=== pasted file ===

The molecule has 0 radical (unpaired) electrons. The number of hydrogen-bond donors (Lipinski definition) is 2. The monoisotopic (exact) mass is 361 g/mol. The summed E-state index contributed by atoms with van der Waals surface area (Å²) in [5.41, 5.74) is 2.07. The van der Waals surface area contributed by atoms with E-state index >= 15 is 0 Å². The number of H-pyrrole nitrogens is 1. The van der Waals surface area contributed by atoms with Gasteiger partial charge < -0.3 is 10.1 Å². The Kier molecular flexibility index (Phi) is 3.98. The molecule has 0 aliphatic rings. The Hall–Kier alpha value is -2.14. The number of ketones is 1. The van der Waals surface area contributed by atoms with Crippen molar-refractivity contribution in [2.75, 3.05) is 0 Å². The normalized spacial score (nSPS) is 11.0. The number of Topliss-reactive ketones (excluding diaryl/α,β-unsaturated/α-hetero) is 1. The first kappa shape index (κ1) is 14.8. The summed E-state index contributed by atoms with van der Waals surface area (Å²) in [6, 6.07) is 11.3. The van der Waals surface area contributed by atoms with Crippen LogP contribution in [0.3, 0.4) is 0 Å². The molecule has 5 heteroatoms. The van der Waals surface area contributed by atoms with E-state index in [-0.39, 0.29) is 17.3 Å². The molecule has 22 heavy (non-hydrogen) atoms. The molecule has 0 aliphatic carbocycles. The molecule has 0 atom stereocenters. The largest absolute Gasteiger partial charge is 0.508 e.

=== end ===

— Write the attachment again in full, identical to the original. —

The molecule has 0 radical (unpaired) electrons. The number of hydrogen-bond donors (Lipinski definition) is 2. The monoisotopic (exact) mass is 361 g/mol. The summed E-state index contributed by atoms with van der Waals surface area (Å²) in [5.41, 5.74) is 2.07. The van der Waals surface area contributed by atoms with E-state index >= 15 is 0 Å². The number of H-pyrrole nitrogens is 1. The van der Waals surface area contributed by atoms with Gasteiger partial charge < -0.3 is 10.1 Å². The Kier molecular flexibility index (Phi) is 3.98. The molecule has 0 aliphatic rings. The Hall–Kier alpha value is -2.14. The number of ketones is 1. The van der Waals surface area contributed by atoms with Crippen molar-refractivity contribution in [2.75, 3.05) is 0 Å². The normalized spacial score (nSPS) is 11.0. The number of Topliss-reactive ketones (excluding diaryl/α,β-unsaturated/α-hetero) is 1. The first kappa shape index (κ1) is 14.8. The summed E-state index contributed by atoms with van der Waals surface area (Å²) in [6, 6.07) is 11.3. The van der Waals surface area contributed by atoms with Crippen LogP contribution in [0.3, 0.4) is 0 Å². The molecule has 5 heteroatoms. The van der Waals surface area contributed by atoms with E-state index in [-0.39, 0.29) is 17.3 Å². The molecule has 22 heavy (non-hydrogen) atoms. The molecule has 0 aliphatic carbocycles. The molecule has 0 atom stereocenters. The largest absolute Gasteiger partial charge is 0.508 e.